So, Ive been a bit quiet as I have had to write an essay… hmmm…. I really hate writing essays, but they must be done. I’m trying to do a certificate in counseling and had to do a 4000 word essay comparing and contrasting two counseling theories. I went for the humanistic Transitional Analysis, and the Cognitive Behavioral approach called Rationally Emotive Behavioral Therapy.
Epictetus was a First century philosopher who famously said; ‘Men are disturbed not by things but by the views which they take of them.’ REBT relies heavily on this philosophical rational. The underlying idea is that people not only get disturbed by actual events, but by the way they interpret those events. Thus people in essence create their own reality through their beliefs about what has happened to them.
This is something that I have observed in numerous pastoral situations in my work. People very often seem to have irrational beliefs and interpretations of specific events.
Albert Ellis (September 27, 1913 – July 24, 2007), was an American Psychologist who had an M.A. and Ph.D. degrees in clinical psychology from Columbia University and was the founder and president and president emeritus of the New York City-based Albert Ellis Institute. Ellis’ work has been extremely influential in the world of psychotherapy, and he would be considered to be the second most influential psychologist in history (according to the New York Times, December 16, 2006).
So, why am I telling you this?
I am telling you this because he came up with an incredibly easy and helpful model for helping people deal with their psychological disturbances (we call that ‘pastoral issues’!). It is the ABC model:
Using this model is very simple. You help people work through what their faulty beliefs about the activating event are, and then what the consequence of that is. Thus, all you need to do then (in theory!) is get their belief right about the actual event, and they will have better consequences.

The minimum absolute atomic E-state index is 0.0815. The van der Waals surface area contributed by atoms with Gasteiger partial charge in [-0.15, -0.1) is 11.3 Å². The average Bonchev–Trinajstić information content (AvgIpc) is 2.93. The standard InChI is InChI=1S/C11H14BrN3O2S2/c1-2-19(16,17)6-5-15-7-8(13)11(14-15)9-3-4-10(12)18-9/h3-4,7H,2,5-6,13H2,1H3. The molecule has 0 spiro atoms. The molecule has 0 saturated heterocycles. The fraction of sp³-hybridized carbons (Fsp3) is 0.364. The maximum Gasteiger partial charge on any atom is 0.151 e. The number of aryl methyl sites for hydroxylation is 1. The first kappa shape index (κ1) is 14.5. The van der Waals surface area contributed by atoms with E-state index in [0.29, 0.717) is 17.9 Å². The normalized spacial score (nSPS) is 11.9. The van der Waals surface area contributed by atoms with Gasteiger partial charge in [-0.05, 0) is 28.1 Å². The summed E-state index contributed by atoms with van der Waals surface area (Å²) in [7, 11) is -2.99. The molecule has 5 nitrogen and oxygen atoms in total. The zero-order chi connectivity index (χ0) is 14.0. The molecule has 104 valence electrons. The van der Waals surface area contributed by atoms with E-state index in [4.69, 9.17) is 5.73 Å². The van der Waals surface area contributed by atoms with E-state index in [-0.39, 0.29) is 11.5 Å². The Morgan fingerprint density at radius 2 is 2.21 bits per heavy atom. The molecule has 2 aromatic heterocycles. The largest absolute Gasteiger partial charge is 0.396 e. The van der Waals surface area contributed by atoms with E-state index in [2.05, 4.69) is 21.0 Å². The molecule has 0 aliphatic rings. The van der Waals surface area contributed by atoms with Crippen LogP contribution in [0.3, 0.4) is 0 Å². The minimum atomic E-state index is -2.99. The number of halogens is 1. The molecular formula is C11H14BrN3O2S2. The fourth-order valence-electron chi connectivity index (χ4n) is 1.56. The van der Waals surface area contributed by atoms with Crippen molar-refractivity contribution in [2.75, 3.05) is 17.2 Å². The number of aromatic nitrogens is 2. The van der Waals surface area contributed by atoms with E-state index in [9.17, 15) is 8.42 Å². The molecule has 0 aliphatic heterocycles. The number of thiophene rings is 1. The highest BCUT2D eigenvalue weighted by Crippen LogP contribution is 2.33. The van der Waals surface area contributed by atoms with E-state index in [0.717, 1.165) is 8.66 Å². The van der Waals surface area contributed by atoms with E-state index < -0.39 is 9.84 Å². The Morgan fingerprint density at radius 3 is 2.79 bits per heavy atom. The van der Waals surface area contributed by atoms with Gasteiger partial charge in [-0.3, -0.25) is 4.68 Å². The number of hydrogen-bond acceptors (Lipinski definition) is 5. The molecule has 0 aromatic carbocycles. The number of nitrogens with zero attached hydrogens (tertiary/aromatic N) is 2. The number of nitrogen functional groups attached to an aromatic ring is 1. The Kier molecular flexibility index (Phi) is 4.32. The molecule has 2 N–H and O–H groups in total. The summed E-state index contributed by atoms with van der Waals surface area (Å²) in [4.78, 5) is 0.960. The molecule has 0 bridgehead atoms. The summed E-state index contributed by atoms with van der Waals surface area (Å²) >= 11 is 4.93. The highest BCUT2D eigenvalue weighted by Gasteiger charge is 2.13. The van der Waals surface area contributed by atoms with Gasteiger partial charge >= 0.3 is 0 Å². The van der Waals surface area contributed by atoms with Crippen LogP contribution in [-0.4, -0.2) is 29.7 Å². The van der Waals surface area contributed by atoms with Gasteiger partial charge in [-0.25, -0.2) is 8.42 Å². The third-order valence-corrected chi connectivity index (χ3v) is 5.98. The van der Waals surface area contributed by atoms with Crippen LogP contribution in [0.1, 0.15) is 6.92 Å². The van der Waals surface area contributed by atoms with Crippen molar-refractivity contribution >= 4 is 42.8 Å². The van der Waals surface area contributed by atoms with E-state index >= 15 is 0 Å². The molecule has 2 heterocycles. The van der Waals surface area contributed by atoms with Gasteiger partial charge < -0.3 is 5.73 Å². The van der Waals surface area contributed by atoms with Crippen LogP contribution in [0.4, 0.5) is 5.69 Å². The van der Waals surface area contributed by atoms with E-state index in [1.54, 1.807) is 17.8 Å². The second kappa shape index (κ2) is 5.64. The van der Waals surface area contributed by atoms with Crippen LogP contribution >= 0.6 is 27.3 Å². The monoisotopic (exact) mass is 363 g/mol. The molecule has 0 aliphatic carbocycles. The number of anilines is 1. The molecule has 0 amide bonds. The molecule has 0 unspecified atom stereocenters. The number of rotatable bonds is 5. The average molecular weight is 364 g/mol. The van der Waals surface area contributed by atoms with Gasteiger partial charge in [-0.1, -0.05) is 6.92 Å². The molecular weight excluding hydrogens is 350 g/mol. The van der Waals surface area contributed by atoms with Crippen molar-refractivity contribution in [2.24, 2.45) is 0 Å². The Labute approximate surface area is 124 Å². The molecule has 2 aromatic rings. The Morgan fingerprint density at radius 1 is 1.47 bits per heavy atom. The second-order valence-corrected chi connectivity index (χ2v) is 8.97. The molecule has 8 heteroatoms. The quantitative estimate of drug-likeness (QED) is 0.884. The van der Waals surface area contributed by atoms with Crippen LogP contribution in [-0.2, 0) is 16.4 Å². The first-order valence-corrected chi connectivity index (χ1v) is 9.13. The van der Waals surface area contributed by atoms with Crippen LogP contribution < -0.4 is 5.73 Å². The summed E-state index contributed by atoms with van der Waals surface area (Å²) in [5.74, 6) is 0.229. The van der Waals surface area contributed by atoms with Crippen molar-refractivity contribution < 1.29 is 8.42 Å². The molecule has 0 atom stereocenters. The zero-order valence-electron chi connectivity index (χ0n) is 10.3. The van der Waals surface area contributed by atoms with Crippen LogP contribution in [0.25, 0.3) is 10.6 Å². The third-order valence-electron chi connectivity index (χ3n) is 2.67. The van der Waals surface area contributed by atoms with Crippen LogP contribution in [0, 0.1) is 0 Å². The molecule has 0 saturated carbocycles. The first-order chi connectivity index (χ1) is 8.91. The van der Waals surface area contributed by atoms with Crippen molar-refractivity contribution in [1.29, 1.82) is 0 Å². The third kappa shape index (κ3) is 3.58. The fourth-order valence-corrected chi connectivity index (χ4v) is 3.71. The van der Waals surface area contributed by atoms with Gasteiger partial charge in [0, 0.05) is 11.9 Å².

But, I do believe that this has massive potential to be redeemed.
For example, how many times do we see people leave a church because someone “did something terrible“.
-Did that terrible thing really happen as they remember it?… 9 times out of 10…no
–Why didn’t they forgive them? …no one ever likes my asking that question
-Was it as bad as they are making out?... usually not
-Have they applied the gospel to the situation?... that would make a refreshing change!
The majority of pastoral situations I deal with are based on faulty beliefs – not actual events. Usually the activating events are mere trigger points that expose a underlying spiritual problem.
I am in no way taking away from the pain and frustration they feel, but stating an unfortunate fact.
So, what is the answer to all this?
I think we need to get our thinking right – our beliefs. For example, if we can get the gospel right, then we can learn to forgive and will not suffer from bitterness. If we can get the gospel right, then we will be secure and satisfied in Christ Alone, and not end up over analyzing comments, or being insecure in relationships.
Ultimately… preach the gospel to yourself and each other.